The figure below shows a typical ratio of data to fit with a good description from low up to high momentum. Due to statistical fluctuations it can also happen that a datapoint is outside of the +-20% range of the ratio plot. In this case it is important to check the high momentum tail of the fit thoroughly.
Once all spectra fits that are defined in ,e.g. parametrizationSettings/pp_5TeV_standard.dat, are made, the fitting procedure goes towards ratio fits. These are defined in this case in parametrizationSettings/pp_5TeV_ratio_standard.dat. This file is build similar to the non-ratio fit file and plotted figures can be found in the same folder as before. In case of the ratio fits it is important to make sure they cross (0,0) and that they flatten out towards high momentum.
In order to check the systematic variations of the cocktail, which are obtained via shifting of the datapoints based on the systematic uncertainties in either all points up or down, two linear variation as well as polinomial variations as well as variations of the mT scaling factors. These variations can be checked in the plot spectra_NPionEMCal_paramAllToCentral.eps where the variations should produce rather symmetrical patterns around unity. The file parametrizationSettings/listAllUniqueNames_5TeV.txt is used to steer if these variations should be written to the output .root file, which they should not in case of the particles used for the hadronic cocktail.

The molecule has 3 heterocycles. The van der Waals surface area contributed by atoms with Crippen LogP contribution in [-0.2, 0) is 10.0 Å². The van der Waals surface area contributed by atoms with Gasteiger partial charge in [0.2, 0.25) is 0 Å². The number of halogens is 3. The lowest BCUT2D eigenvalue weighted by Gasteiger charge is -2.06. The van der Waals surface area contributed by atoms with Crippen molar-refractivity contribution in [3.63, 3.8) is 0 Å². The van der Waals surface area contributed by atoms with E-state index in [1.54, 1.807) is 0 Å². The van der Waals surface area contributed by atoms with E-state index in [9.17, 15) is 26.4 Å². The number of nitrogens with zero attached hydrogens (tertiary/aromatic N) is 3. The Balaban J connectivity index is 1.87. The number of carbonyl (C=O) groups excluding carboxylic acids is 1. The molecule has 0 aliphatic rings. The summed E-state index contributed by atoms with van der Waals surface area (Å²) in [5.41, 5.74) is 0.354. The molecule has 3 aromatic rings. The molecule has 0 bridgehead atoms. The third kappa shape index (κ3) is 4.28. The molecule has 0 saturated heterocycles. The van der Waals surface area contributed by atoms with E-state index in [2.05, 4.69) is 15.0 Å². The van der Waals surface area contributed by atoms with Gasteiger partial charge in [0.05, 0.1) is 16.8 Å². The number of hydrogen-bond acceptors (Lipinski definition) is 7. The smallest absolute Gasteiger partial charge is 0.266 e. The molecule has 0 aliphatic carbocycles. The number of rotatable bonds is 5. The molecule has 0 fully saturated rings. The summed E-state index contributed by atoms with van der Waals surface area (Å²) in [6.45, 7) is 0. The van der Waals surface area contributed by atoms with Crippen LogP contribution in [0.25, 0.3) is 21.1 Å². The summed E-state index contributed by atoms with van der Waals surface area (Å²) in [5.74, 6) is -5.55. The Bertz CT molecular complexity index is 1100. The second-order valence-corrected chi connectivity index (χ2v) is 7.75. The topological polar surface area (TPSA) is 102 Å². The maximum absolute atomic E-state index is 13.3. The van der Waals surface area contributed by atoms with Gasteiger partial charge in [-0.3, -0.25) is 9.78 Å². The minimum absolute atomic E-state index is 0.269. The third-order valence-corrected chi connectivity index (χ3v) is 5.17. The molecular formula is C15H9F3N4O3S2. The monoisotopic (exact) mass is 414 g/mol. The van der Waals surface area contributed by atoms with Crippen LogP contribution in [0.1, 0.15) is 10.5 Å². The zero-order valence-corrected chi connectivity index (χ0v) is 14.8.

Once all spectra are parametrized, the macro will save sets of those parametrizations to the output file that will later on be fed into the cocktail. These sets can be setup for example via parametrizationSettings/pp_5TeV_EMCal_cocktail_settings.dat which is written the following way:
%pdg code mtScaleFactor mtScaleFacUp mtScaleFacDown particle method ratio method
111 - - - NPion EMCal stop